The average ear that we see, we often find that if you have good low frequency hearing or near normal low frequency hearing, you are going to struggle with occlusion.

More power required

The other type of hearing loss that is not so suitable for IICs, of course, are those of us with more severe hearing losses that need more power. So, for the manufacturer to fit in an amplifier large enough along with all the other components they have to squeeze into the hearing aid, making it invisible, making it sit much deeper in the ear than most other hearing aids is a real challenge.

Are you ears suitable?

Even if you have a hearing loss that could, in theory, be suitable for an IIC, the next challenge is making sure that we've got an ear canal that's suitable for an IIC.

So, average to above average ear canal sizes, we may be able to get an IIC that's pretty invisible, if not close to it, however for anyone with a small ear canal, or perhaps with a particularly curvy ear canal, we often find that an IIC is just simply not an option and it ends up looking more like a CIC - ‘completely-in-the-canal’, so a little bit more visible.

This is simply because the components of the hearing aids. they're small but when you put them all together, they still take up space - we've got an amplifier, we've got a microphone, a speaker, and a battery that needs to go in there as well.

And all of those components are little magnets in themselves, so they can't be right next to each other.

There's certain distances that need to be maintained between all the components so the person that's designing this hearing aid is trying really hard to make it invisible for you but then, they're also having to make sure that all these components fit in, and fit in in a way that they're not going to be constantly breaking down.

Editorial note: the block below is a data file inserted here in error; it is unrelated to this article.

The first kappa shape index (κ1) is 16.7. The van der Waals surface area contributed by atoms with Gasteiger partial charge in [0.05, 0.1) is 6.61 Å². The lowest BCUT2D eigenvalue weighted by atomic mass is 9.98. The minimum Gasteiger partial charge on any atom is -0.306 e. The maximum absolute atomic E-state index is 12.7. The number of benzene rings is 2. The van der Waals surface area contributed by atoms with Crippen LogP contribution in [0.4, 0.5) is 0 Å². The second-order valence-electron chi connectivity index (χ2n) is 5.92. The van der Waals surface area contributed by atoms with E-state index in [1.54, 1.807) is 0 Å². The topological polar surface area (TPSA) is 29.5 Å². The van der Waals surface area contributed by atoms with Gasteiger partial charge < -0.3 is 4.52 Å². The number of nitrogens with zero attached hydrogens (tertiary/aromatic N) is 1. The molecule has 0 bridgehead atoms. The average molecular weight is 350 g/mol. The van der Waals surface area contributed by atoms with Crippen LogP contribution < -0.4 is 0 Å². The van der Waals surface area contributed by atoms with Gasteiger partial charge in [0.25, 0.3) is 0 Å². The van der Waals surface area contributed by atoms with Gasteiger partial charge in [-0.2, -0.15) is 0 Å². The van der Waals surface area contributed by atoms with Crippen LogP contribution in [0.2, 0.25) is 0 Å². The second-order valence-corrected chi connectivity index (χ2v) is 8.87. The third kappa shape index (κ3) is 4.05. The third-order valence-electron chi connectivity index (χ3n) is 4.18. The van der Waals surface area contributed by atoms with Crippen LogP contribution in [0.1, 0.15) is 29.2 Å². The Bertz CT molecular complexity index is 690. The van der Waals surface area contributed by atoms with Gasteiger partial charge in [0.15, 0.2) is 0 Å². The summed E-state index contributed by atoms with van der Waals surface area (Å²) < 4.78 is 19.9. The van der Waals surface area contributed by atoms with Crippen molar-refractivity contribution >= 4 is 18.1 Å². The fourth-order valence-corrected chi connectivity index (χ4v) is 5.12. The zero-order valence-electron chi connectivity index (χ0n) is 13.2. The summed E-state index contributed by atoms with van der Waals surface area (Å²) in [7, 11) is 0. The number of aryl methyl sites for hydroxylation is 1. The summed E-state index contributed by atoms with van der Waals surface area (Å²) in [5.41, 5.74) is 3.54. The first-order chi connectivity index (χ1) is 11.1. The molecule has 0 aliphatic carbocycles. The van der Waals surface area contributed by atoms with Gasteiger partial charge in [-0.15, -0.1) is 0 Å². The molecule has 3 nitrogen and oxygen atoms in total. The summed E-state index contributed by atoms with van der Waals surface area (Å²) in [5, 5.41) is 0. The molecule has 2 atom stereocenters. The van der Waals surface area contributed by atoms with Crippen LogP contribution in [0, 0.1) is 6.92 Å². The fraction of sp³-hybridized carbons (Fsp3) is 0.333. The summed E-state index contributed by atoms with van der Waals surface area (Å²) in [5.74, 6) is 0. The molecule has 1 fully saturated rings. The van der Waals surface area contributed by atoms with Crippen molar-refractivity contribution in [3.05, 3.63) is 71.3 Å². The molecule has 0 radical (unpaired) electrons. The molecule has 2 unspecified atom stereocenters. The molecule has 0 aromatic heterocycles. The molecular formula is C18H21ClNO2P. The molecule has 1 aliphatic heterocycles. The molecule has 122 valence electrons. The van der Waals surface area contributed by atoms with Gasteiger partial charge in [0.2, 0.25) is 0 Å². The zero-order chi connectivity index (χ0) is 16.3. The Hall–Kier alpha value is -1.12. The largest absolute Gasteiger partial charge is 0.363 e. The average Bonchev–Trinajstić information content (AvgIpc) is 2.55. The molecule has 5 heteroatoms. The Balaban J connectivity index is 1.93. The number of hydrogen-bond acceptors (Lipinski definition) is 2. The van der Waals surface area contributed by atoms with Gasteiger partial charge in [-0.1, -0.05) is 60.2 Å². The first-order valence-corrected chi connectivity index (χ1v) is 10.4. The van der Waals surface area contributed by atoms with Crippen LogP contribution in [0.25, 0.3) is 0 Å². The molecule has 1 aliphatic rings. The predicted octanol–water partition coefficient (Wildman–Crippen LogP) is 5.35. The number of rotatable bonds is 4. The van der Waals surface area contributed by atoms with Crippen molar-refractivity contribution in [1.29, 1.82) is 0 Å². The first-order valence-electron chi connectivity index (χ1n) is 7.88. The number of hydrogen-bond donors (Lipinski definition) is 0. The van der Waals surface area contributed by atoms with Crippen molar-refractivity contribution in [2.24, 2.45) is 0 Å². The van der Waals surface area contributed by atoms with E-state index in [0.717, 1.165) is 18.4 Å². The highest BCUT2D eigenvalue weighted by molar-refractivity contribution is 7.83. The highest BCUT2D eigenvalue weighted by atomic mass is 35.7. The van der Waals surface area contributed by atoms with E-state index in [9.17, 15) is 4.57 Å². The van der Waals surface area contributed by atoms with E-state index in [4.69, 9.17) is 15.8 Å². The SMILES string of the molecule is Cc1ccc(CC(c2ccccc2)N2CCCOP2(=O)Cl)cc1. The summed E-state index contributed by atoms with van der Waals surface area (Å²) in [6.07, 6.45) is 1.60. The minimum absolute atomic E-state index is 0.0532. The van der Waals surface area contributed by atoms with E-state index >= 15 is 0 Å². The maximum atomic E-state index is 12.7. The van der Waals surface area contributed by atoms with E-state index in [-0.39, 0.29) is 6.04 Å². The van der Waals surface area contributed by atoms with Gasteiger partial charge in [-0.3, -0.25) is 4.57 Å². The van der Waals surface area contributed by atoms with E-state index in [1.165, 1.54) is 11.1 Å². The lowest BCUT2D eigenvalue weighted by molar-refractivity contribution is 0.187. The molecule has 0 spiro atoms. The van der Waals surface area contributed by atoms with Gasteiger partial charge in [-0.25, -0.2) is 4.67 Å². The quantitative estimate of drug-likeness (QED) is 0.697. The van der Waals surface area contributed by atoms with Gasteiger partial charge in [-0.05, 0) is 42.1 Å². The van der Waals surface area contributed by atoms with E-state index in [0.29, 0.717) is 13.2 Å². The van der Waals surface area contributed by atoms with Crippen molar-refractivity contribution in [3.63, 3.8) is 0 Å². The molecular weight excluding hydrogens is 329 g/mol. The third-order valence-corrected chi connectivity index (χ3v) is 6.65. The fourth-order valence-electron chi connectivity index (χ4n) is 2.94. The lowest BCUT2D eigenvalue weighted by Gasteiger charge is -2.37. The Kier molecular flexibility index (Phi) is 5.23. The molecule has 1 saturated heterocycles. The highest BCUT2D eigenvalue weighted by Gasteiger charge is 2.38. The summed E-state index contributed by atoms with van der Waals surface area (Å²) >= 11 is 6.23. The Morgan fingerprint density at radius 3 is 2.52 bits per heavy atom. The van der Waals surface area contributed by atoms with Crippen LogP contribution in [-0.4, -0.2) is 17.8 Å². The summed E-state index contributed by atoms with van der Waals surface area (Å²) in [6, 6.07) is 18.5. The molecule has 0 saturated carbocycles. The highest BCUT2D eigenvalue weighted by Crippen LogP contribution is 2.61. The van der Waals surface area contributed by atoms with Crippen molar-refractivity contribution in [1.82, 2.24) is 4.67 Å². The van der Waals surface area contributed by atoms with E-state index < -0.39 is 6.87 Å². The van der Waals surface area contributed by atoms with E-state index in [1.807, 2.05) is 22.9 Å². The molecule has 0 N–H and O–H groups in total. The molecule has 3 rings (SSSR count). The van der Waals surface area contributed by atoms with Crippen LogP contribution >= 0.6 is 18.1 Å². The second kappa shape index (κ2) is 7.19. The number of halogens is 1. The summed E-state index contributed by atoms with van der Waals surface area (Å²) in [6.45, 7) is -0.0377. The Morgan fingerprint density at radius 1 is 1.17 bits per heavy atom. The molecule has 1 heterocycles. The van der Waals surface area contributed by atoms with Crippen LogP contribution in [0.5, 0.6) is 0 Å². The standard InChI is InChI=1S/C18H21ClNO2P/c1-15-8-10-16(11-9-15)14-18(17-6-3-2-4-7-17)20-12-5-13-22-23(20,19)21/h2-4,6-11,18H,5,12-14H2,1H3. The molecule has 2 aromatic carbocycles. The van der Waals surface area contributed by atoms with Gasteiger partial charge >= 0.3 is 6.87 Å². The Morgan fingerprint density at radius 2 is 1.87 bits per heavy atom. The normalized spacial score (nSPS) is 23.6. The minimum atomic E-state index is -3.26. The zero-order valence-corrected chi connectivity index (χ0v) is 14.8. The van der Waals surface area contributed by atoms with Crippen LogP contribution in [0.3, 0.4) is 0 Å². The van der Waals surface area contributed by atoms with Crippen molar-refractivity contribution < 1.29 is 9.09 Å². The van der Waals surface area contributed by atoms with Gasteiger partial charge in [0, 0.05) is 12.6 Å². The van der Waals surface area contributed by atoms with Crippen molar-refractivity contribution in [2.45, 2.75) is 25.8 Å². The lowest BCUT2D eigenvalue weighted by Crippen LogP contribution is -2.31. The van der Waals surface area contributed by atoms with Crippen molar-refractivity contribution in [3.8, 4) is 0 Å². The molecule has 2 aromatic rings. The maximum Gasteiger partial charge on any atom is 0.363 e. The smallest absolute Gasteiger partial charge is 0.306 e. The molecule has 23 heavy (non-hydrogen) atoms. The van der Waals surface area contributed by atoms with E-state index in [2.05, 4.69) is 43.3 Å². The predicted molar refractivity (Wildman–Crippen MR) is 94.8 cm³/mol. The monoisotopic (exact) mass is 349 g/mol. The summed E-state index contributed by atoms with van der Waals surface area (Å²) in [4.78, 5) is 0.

More prone to breakdowns

So, speaking of breakdowns, this is the other issue that we see with IICs. My manager actually likes to say that if you're going to buy an IIC, be prepared that it's going to be in for repair as much as it's in your ear.

Unfortunately, again with IICs being so small, and all the components being squeezed in together, and it living so deep inside your ear, we do see them break down a lot more often.

Look, some people we see get really lucky and they don't break down any more than the behind the ear hearing aids or the larger custom hearing aids, but I would have to say at Value Hearing what we notice is that the majority of people with IICs do need more regular servicing, and some unlucky people really can't have the IICs at all for some reason.

The wax that they make, the the oil in their skin, maybe how much they sweat, or the type of sweat that they make, the hearing aids just keep breaking down and it just continues and continues.

It is a real issue and it's very hard to predict that unfortunately, but it is something that we see a fair bit and these aren't people that are abusing the hearing aids. They often will try really hard to minimize damage to the hearing aids they'll use a dry aid kit every night they wash their hands before they handle their hearing aids they wipe their ears out and they still have problems.

The theory is they have a pH in their ear that means that it's just going to keep destroying the electronics in there.

Fewer features

The other downside to IIC which we as audiologists can often find frustrating for people, is that the technology inside those hearing aids is often limited.